Bruschetta is synonymous with summer, ripe tomatoes, basil, and al fresco dining. Add a glass of chilled white and you are transported to a warm holiday destination instantly. It’s so easy to recreate that feeling at home with some stale bread and a few vine-ripened tomatoes.
Everyone can make bruschettas, even if you have no cooking skills whatsoever. If you can make toast and cut tomatoes, you can make bruschettas with the bonus of using up leftover stale bread. It’s an easy and inexpensive crowd-pleaser that can be served as an appetiser or a light meal.
What ingredients go into fresh bruschettas?
A traditional bruschetta recipe calls for simple ingredients:
- Ripe tomatoes
- Extra virgin olive oil
- Fresh basil leaves
- Garlic cloves
- Salt & pepper
You can add extra ingredients like feta, olives, or cold meats if you want, and drizzle with balsamic vinegar, honey mustard, or similar dressings. When making bruschettas though, I stick to the rule less is more.
What is the difference between crostini and bruschetta?
Bruschetta is a larger and thicker sliced bread, traditionally grilled over coals. Crostini on the other hand are thinner, bite-size slices of bread like baguettes.
What kind of bread should I use to make bruschetta?
Italian bread like Pane di Casa, french baguettes, sourdough, or any crusty type is suitable. Day-old, stale bread is perfect. Stear away from open crumb bread with large holes like sliced ciabatta, as the tomato pieces will fall through.
Cut the bread into thick slices as they need to hold the weight of the topping: 2-3 cm tick for a baguette or yeast bread, 2 cm for sourdough.
What kind of tomato to use?
As bruschettas are a dish with a few ingredients, make sure those ingredients are full of flavour. Vine-ripened, sun-kissed tomatoes are essential. Forget about red tennis balls called tomatoes from the supermarket. Those are tasteless and have hardly any juices in them. If buying from the shops, get tomatoes on the vine. Cherry tomatoes can be used, too. Eat tomatoes at room temperature to get the best out of them. Chilled tomatoes lose their flavour in the same way as strawberries.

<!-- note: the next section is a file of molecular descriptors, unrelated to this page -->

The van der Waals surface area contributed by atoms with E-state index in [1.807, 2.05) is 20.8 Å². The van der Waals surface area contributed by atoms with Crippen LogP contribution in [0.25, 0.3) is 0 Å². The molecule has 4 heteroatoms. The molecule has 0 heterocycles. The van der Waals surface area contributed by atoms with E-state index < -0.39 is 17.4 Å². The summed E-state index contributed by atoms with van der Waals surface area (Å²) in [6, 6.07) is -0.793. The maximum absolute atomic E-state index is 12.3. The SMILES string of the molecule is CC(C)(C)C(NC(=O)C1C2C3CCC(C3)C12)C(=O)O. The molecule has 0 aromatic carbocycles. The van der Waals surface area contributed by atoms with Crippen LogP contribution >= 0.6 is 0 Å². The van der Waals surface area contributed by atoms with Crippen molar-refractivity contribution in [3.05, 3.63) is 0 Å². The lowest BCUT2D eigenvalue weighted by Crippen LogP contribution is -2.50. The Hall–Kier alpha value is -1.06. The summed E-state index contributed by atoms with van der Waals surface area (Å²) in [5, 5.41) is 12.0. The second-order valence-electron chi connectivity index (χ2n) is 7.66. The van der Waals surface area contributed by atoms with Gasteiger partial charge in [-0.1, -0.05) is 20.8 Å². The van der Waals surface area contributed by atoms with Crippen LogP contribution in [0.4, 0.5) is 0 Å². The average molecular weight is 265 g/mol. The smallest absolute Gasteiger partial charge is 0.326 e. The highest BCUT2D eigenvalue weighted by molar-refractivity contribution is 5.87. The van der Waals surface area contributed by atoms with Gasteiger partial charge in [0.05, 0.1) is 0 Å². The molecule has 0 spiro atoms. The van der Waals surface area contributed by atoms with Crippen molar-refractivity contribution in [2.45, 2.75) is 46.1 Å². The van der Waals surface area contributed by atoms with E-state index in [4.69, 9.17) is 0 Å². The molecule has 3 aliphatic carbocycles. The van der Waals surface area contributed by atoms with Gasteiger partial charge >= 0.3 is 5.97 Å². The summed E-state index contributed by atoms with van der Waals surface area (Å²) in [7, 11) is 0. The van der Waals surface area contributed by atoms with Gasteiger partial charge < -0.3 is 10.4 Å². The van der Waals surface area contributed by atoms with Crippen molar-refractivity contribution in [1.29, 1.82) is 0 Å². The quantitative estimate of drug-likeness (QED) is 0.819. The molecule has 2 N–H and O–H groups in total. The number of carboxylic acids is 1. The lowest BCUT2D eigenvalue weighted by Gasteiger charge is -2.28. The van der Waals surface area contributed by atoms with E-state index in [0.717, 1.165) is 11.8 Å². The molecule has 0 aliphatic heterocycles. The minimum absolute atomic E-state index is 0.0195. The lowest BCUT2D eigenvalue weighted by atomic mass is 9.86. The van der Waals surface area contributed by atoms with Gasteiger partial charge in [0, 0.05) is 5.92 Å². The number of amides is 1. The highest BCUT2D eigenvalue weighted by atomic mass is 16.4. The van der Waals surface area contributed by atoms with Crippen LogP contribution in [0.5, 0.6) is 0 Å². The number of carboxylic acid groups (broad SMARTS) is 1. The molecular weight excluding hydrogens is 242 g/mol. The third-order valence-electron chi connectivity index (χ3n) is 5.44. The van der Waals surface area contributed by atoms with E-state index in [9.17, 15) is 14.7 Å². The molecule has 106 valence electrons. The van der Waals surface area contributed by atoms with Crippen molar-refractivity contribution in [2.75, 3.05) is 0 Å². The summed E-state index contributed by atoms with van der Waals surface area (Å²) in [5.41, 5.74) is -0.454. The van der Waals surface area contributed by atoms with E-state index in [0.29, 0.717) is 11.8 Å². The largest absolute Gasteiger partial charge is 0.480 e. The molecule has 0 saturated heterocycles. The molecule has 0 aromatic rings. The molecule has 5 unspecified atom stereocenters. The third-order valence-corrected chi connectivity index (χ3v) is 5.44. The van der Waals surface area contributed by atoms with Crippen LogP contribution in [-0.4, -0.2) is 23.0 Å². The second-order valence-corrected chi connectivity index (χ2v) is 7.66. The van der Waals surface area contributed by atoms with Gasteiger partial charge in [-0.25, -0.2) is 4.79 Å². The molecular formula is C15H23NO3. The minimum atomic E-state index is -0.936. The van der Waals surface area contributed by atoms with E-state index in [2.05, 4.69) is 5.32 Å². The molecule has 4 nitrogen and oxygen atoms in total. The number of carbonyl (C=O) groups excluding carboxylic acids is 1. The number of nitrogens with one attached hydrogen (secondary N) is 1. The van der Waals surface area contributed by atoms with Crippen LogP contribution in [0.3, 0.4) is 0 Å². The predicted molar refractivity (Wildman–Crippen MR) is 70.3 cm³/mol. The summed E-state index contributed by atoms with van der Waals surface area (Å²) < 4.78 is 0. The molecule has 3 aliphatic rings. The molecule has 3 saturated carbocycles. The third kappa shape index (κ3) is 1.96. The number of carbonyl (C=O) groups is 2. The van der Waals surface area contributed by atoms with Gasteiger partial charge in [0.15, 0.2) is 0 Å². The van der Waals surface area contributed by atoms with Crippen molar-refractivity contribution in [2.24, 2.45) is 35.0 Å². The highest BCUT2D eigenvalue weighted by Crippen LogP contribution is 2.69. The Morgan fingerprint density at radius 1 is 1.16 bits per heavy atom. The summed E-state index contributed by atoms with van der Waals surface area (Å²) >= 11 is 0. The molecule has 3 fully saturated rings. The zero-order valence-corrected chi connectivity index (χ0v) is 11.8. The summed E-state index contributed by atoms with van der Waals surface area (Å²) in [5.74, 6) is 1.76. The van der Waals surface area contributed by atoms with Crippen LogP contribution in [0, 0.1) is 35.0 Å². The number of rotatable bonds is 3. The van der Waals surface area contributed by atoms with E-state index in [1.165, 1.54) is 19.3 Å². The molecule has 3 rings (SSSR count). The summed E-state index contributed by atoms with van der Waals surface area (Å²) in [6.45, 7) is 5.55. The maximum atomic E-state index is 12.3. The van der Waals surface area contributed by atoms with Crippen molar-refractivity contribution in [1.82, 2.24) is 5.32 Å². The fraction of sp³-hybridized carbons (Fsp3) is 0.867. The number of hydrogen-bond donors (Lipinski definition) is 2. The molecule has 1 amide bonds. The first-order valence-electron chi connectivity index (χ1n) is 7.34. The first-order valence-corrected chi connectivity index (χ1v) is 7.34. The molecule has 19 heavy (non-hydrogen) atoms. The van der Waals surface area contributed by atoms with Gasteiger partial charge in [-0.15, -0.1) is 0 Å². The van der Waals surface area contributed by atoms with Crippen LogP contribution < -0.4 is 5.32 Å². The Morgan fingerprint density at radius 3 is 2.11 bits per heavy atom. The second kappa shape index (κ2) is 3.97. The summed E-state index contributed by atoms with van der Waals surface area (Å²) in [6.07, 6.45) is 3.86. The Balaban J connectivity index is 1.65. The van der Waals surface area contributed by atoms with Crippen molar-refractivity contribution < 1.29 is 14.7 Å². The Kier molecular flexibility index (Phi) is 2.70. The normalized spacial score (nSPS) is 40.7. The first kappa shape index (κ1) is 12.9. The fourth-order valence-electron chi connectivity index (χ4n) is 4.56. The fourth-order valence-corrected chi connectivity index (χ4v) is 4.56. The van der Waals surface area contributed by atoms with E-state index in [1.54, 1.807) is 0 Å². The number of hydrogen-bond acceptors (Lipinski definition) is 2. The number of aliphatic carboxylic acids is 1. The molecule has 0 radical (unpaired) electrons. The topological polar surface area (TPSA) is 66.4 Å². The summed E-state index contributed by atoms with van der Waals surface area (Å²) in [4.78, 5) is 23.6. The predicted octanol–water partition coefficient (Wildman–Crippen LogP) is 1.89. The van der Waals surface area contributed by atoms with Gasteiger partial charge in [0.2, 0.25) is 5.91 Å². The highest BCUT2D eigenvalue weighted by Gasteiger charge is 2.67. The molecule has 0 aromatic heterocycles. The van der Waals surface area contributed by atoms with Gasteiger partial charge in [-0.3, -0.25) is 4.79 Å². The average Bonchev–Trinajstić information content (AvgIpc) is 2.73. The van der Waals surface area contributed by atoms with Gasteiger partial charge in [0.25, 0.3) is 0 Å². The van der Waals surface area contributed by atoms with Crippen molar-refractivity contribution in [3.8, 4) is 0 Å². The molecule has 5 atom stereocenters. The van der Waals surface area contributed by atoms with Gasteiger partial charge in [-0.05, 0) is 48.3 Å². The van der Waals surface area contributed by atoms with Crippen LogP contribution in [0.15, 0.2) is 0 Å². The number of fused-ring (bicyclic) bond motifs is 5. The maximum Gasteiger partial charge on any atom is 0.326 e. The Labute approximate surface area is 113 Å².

How to toast bread for bruschetta?
Traditionally, the slices are grilled over fire, however, you can do it at home on the barbeque, grill or bake in the oven, on a griddle pan, or in the toaster oven.
Slice the bread thickly. If baking in the oven, arrange the slices in a single layer on a baking tray or a rack and grill or bake until golden. Turn the slices and bake the other side. A toaster oven is handy as it bakes both sides at once, so no turning is required.
Once grilled, rub each slice with a garlic clove, then drizzle some extra virgin olive oil before tomato topping is loaded on top.
Should bruschettas be served warm or cold?
My preference is to serve bruschettas as soon as toasted bread is out of the oven with tomato mixture at room temperature. However, it’s perfectly fine to cool down toasted bread and load tomato topping that has been in the fridge, especially if you are preparing bruschettas in advance.
For more ideas on how to use up stale bread, please check our stale bread recipes.
Easy Bruschetta Recipe
- 4 large or 8 small slices of bread, 2-3 cm thick
- 4 large ripe tomatoes or 2 punnets of cherry tomatoes
- 4 tbsp Extra virgin olive oil plus extra for bread
- handfull Fresh basil leaves
- 2-3 Grlic cloves
- Salt & pepper
- 2 tbsp balsamic vinegar or honey mustard topping (optional)
Prepare tomato topping
- Cut tomatoes in half, remove the seeds, dice finely, then place in a bowl
- Slice fresh basil leaves using scissors or tear them into smaller pieces, add to the tomatoes
- Season with salt, pepper, extra virgin olive oil and a splash of balsamic vinegar if using
- Set aside to marinate while preparing bread
Prepare bread slices
- Grill or toast the bread until golden
- Rub each slice with the garlic clove, then splash with half the olive oil
- Spoon tomato mixture on warm or cold grilled bread
- Decorate with extra basil leaves, crumbled feta cheese or honey mustard
- Serve promptly